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Hardier blue hydrangea varieties bring color and contrast to your gardens

Large, round blue-petaled blossoms with dark green stems and leaves hang from a hydrangea shrub outdoors.
inusuke/Getty Images/iStockphoto
Have you tried to plant the "Endless Summer" variety of blue hydrangea and found it to be more of an "endless bummer?" Try some new, hardier varieties this year that thrive in our cooler zones and produce lots of flowers throughout the summer.

A couple of decades ago, a new kind of blue hydrangea, called, "Endless Summer," came into gardeners' gaze.

And for some, the flowering shrub delivered. For many gardeners in our region, however, "Endless Summer" ended up being an endless bummer.

In the best conditions, this hydrangea flowers on both the old and new wood in summer. And even if the plant dies back to the ground, it will eventually flower again.

Read more helpful hydrangea info from Vermont Public:'The clue to keeping hydrangea happy is in the flower's name.'

What ends up happening in our region is that if the shrub does die back to the ground, it won't flower again until September or October and it doesn't produce many blooms.

Enter a new generation of reblooming blue hydrangea that do deliver lots of summertime flowers.

"Blue Enchantress" grows three to four feet tall and has hardier flower buds. This one seems to bloom reliably year after year. It also has purple stems, green leaves with beautiful blue flowers.

And blue hydrangeas are a coastal plant in Japan and Korea, which is why they grow so well in areas like Cape Cod and Maine.

Another Korean variety is a mountain hydrangea or hydrangea serrata - and is a bit hardier to our growing zones.

Called "Tuff Stuff," this hydrangea has a lace-cap type of flower that produces many blossoms and together, they look like a puffy pom-pom. And it is purple!

Another called "Let's Dance Can Do" is a cross between the mountain hydrangea and the regular blue hydrangea.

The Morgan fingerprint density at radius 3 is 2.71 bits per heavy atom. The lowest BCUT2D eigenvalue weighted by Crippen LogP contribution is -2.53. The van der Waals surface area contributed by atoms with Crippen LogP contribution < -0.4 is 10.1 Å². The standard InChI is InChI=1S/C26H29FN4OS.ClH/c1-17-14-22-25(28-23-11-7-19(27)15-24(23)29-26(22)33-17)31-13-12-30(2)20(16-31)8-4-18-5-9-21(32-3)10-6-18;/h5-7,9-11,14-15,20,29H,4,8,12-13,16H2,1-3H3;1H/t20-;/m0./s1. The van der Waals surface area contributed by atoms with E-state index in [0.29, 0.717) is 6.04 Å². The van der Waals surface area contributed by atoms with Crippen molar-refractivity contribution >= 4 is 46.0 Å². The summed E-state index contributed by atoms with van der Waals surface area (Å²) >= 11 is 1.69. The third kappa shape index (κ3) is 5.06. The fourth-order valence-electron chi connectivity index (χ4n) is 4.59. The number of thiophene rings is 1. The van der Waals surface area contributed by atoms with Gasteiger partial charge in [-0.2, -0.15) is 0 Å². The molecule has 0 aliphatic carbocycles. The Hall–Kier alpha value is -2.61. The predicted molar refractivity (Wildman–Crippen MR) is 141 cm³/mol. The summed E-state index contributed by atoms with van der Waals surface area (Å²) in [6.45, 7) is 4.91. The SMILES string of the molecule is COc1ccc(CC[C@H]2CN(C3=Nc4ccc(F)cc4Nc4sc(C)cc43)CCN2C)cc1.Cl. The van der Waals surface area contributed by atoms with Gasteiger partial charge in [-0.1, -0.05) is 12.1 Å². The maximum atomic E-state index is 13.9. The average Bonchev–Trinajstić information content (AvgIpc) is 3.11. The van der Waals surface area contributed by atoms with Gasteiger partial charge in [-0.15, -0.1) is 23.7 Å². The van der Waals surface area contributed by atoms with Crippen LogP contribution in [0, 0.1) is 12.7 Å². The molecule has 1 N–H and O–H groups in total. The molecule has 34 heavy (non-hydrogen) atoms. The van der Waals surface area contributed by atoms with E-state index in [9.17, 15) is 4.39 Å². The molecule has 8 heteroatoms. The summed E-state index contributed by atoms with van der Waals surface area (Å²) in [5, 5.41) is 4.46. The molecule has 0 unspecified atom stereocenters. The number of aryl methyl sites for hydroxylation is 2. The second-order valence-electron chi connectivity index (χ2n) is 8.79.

And if you do have the regular "Endless Summer" hydrangea planted in your landscape, cover it over in late fall or early winter with woodchips about a foot deep.

Q: This year, I'm thinking of using raised bed borders to delineate spaces in the garden, help control weeds and set up an irrigation system. Any thoughts on choices of wood to use and how to construct the paths? - John, in Lakeville, CT

A: There are a number of wood types that work well to make raised beds and kinds that you should avoid.

Steer clear pressure-treated lumber that still may have chemicals in it that might leach out into your soil.

Cedar is very rot resistant and lasts for a number of years. The downside of cedar is its cost.

Great alternatives include hemlock and spruce. These woods are not as rot resistant as the cedar but still work well.

Start by making sure you get two-inch diameter wood because it tends to last longer and it will be sturdier, too.

Build your raised beds out of cedar and hemlock and they should last at least a decade before you have to replace them.

All Things Gardening is powered by you, our audience! Send your gardening questions and conundrums and Charlie may answer them in upcoming episodes.

You can also leave a voicemail with your gardening question by calling Vermont Public at 1-800-639-2192.

Hear All Things Gardening during Weekend Edition with Vermont Public host Mary Williams Engisch, Sunday mornings at 9:35.

Have questions, comments or tips? Send us a message or get in touch by tweeting us @vermontpublicWe've closed our comments. Read about all the ways to get in touch here.

Mary Williams Engisch is a local host on All Things Considered.
Charlie Nardozzi is a nationally recognized garden writer, radio and TV show host, consultant, and speaker. Charlie is the host of All Things Gardening on Sunday mornings at 9:35 during Weekend Edition on Vermont Public. Charlie is a guest on Vermont Public's Vermont Edition during the growing season. He also offers garden tips on local television and is a frequent guest on national programs.